October 17, 2013

Debt deal revitalizes the Catfood Commission; nothing "clean" here

Or, some sort of surrogate for it.

As part of the deal on the Senate's bill that ended the federal government shutdown and pushed back the debt ceiling limit, Majority Leader Harry Reid and Minority Leader Mitch McConnell agreed to fast track discussions on  what sure sounds like it will lead to "entitlement reforms:
Senate Majority Leader Harry Reid said on the Senate floor Wednesday that under his agreement with Senate GOP Leader Mitch McConnell, the two leaders would name members to a bicameral budget conference committee “that will set our country on a long-term path to fiscal sustainability.” ...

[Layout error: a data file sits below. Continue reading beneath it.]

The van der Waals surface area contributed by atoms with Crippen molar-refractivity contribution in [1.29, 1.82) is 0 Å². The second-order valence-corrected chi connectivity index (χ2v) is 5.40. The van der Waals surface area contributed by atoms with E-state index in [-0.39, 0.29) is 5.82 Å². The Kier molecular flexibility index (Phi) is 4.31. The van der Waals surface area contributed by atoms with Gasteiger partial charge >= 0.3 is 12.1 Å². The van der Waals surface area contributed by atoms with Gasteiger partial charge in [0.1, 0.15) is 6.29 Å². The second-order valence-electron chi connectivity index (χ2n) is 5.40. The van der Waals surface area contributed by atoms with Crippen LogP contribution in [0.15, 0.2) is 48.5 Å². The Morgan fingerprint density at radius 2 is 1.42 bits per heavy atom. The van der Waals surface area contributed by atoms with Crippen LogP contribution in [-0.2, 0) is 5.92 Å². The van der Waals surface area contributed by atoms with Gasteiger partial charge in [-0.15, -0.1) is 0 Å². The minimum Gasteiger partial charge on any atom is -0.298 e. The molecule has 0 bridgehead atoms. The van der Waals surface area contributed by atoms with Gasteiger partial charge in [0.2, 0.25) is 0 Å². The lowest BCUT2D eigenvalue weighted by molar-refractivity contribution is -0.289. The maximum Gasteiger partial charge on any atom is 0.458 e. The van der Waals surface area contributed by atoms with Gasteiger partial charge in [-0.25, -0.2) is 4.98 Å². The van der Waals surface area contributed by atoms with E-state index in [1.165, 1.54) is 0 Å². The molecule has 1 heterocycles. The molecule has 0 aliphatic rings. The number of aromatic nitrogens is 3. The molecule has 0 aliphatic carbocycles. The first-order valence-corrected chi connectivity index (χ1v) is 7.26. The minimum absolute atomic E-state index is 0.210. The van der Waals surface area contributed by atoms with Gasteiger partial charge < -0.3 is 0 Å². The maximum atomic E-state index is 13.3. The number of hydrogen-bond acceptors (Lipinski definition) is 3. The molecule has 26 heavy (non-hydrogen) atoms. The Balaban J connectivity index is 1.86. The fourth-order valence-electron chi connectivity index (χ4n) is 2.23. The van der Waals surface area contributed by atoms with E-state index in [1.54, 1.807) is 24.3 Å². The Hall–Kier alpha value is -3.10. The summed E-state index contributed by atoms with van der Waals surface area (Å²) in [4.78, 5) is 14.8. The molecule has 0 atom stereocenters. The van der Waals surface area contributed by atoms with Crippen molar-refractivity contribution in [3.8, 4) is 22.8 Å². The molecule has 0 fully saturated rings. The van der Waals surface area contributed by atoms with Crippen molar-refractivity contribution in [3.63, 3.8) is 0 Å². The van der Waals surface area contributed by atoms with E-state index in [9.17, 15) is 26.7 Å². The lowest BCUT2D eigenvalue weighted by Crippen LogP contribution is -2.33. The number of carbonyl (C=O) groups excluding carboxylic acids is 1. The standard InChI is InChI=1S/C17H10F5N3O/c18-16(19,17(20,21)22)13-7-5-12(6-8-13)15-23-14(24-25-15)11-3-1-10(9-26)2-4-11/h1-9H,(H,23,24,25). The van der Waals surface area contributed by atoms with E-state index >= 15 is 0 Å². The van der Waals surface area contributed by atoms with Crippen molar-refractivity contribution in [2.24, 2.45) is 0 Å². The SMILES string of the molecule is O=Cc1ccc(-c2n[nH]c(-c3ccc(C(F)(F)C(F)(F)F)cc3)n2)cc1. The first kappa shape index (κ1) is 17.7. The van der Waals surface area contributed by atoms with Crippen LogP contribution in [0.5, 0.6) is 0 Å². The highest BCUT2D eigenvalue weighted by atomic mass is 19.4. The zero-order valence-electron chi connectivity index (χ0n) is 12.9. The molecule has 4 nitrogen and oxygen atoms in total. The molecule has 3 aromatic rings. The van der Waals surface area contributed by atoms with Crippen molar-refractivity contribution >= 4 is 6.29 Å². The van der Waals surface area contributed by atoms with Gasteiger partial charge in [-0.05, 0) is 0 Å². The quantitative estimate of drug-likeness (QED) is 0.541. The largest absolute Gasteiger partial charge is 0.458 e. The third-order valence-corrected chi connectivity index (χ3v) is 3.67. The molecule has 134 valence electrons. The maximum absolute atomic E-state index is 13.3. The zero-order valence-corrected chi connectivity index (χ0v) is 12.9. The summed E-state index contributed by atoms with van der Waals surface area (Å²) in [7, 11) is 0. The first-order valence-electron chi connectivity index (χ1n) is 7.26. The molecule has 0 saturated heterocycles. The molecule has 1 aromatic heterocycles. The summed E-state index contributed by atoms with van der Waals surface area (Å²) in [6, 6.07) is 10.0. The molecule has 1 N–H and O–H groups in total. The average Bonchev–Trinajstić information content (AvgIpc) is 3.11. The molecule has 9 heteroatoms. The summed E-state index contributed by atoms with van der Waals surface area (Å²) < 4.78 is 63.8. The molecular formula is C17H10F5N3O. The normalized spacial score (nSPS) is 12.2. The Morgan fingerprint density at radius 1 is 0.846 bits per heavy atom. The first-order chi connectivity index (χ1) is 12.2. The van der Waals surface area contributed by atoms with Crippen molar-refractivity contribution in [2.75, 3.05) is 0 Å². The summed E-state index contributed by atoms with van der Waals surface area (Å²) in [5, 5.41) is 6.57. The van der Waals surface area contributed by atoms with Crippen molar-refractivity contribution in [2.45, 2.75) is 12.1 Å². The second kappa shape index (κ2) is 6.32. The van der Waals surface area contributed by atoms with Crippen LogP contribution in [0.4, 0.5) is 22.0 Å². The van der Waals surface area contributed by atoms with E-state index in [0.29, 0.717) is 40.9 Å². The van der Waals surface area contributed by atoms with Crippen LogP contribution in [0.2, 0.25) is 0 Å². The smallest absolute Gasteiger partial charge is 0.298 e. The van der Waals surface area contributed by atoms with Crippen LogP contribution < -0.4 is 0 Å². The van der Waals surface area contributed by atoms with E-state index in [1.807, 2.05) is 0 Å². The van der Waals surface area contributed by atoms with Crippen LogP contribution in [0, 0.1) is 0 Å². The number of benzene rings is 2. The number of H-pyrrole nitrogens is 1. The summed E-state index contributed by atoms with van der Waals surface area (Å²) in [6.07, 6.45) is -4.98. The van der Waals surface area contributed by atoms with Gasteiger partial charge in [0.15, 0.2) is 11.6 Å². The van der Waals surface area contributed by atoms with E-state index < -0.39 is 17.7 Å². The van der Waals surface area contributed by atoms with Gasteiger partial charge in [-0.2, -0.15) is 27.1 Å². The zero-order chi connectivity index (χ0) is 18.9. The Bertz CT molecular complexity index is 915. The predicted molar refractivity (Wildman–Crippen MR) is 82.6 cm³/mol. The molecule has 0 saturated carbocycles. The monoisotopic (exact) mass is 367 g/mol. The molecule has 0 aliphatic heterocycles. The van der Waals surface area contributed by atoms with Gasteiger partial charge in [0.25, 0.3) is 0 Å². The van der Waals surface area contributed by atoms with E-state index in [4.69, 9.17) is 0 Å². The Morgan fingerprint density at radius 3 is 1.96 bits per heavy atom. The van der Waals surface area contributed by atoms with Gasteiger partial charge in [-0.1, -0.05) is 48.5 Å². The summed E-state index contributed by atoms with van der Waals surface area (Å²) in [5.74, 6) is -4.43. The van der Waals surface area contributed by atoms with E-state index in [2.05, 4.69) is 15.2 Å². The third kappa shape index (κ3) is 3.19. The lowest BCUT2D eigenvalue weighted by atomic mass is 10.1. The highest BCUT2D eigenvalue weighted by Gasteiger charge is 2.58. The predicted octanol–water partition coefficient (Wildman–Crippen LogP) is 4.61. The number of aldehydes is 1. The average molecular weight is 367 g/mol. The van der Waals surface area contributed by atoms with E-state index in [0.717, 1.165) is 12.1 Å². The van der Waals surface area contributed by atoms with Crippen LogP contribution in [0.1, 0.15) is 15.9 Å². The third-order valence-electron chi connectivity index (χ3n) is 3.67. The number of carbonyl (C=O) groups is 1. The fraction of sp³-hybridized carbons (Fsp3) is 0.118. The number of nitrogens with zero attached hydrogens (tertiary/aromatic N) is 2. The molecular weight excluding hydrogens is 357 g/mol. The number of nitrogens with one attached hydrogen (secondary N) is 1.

The ultimate deal may end up looking like the one that House Budget Committee Chairman Paul Ryan, R-Wisc., proposed last week in a Wall Street Journal op-ed: “We could provide relief from the discretionary spending levels in the Budget Control Act in exchange for structural reforms to entitlement programs.”
So, while the Democratic Party may have gotten a "clean" win in yesterday's votes, we the non-neoliberal people did not. Cue up the Catfood Commission theme music.

And, it will be harder for non-neoliberals to slow this down in the Senate:
“Probably the most important part of budget reconciliation is that a reconciliation bill can approve policy reforms with only 51 votes in the Senate,” said Loren Adler, the research director at the Committee for a Responsible Federal Budget. This fast-track process “could be critical in increasing the chances for tax reform” and reform of entitlement programs to succeed.

That's even though the Gipper himself knew that entitlements (theoretically, per Al Gore's "lockbox") weren't connected to the deficit:

Beyond that, some economists say the deficit is being reduced too quickly right now.

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